Which patients with COVID-19 may benefit from extended thromboprophylaxis following hospital discharge?
In this cohort study of 2832 patients hospitalized with COVID-19, postdischarge venous thromboembolic events occurred more often in those with a history of venous thromboembolism, peak dimerized plasmin fragment D (D-dimer) level greater than 3 μg/mL, and predischarge C-reactive protein level greater than 10 mg/dL. Patients who received postdischarge anticoagulation therapy had fewer events.
These findings suggest that postdischarge anticoagulation therapy may be considered for high-risk patients with COVID-19.
COVID-19 is associated with a high incidence of thrombotic events; however, the need for extended thromboprophylaxis after hospitalization remains unclear.
To quantify the rate of postdischarge arterial and venous thromboembolism in patients with COVID-19, identify the factors associated with the risk of postdischarge venous thromboembolism, and evaluate the association of postdischarge anticoagulation use with venous thromboembolism incidence.
Design, Setting, and Participants
This is a cohort study of adult patients hospitalized with COVID-19 confirmed by a positive SARS-CoV-2 test. Eligible patients were enrolled at 5 hospitals of the Henry Ford Health System from March 1 to November 30, 2020. Data analysis was performed from April to June 2021.
Anticoagulant therapy after discharge.
Main Outcomes and Measures
New onset of symptomatic arterial and venous thromboembolic events within 90 days after discharge from the index admission for COVID-19 infection were identified using International Statistical Classification of Diseases and Related Health Problems, Tenth Revision codes.
In this cohort study of 2832 adult patients hospitalized with COVID-19, the mean (SD) age was 63.4 (16.7) years (IQR, 53-75 years), and 1347 patients (47.6%) were men. Thirty-six patients (1.3%) had postdischarge venous thromboembolic events (16 pulmonary embolism, 18 deep vein thrombosis, and 2 portal vein thrombosis). Fifteen (0.5%) postdischarge arterial thromboembolic events were observed (1 transient ischemic attack and 14 acute coronary syndrome). The risk of venous thromboembolism decreased with time (Mann-Kendall trend test, P < .001), with a median (IQR) time to event of 16 (7-43) days. There was no change in the risk of arterial thromboembolism with time (Mann-Kendall trend test, P = .37), with a median (IQR) time to event of 37 (10-63) days. Patients with a history of venous thromboembolism (odds ratio [OR], 3.24; 95% CI, 1.34-7.86), peak dimerized plasmin fragment D (D-dimer) level greater than 3 μg/mL (OR, 3.76; 95% CI, 1.86-7.57), and predischarge C-reactive protein level greater than 10 mg/dL (OR, 3.02; 95% CI, 1.45-6.29) were more likely to experience venous thromboembolism after discharge. Prescriptions for therapeutic anticoagulation at discharge were associated with reduced incidence of venous thromboembolism (OR, 0.18; 95% CI, 0.04-0.75; P = .02).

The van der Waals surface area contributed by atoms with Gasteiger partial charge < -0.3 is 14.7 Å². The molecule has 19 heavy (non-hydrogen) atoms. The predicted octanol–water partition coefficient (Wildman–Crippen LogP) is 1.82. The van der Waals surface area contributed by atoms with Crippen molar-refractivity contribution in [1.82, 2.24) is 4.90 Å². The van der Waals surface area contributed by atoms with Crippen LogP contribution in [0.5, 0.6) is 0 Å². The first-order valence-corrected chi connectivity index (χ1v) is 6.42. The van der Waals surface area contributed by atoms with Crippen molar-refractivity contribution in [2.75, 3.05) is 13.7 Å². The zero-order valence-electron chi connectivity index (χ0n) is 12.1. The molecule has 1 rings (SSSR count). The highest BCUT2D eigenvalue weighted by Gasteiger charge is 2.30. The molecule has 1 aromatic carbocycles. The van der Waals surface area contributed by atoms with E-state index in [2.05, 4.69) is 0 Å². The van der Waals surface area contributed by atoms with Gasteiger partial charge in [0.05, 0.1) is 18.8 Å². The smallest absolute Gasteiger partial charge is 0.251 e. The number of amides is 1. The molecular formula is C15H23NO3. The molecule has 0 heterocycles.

Conclusions and Relevance
Although extended thromboprophylaxis in unselected patients with COVID-19 is not supported, these findings suggest that postdischarge anticoagulation may be considered for high-risk patients who have a history of venous thromboembolism, peak D-dimer level greater than 3 μg/mL, and predischarge C-reactive protein level greater than 10 mg/dL, if their bleeding risk is low.
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CME Disclosure Statement: Unless noted, all individuals in control of content reported no relevant financial relationships. If applicable, all relevant financial relationships have been mitigated.
Accepted for Publication: September 26, 2021.
Published: November 22, 2021. doi:10.1001/jamanetworkopen.2021.35397
Open Access: This is an open access article distributed under the terms of the CC-BY License. © 2021 Li P et al. JAMA Network Open.
Corresponding Author: Pin Li, PhD, Department of Public Health Sciences, Henry Ford Health System, One Ford Place, Detroit, MI 48202 (firstname.lastname@example.org).
Author Contributions: Dr Li had full access to all of the data in the study and takes responsibility for the integrity of the data and the accuracy of the data analysis. Drs Li and Zhao made equal contributions to this study.
Concept and design: Li, Zhao, Kaatz, Poisson.
Acquisition, analysis, or interpretation of data: Li, Zhao, Latack, Schultz, Poisson.
Drafting of the manuscript: Li, Zhao, Latack, Schultz.
Critical revision of the manuscript for important intellectual content: Li, Zhao, Kaatz, Schultz, Poisson.
Statistical analysis: Li, Schultz.
Administrative, technical, or material support: Li.
Supervision: Kaatz, Poisson.
Conflict of Interest Disclosures: Dr Kaatz reported receiving personal fees from Norvartis, Janssen, Bristol Myers Squibb, Pfizer, CSL Behring, Portola/Alexion, and Gilead; and grants from Osmosis Research, National Institutes of Health, Bristol Myers Squibb, and Janssen outside the submitted work. No other disclosures were reported.
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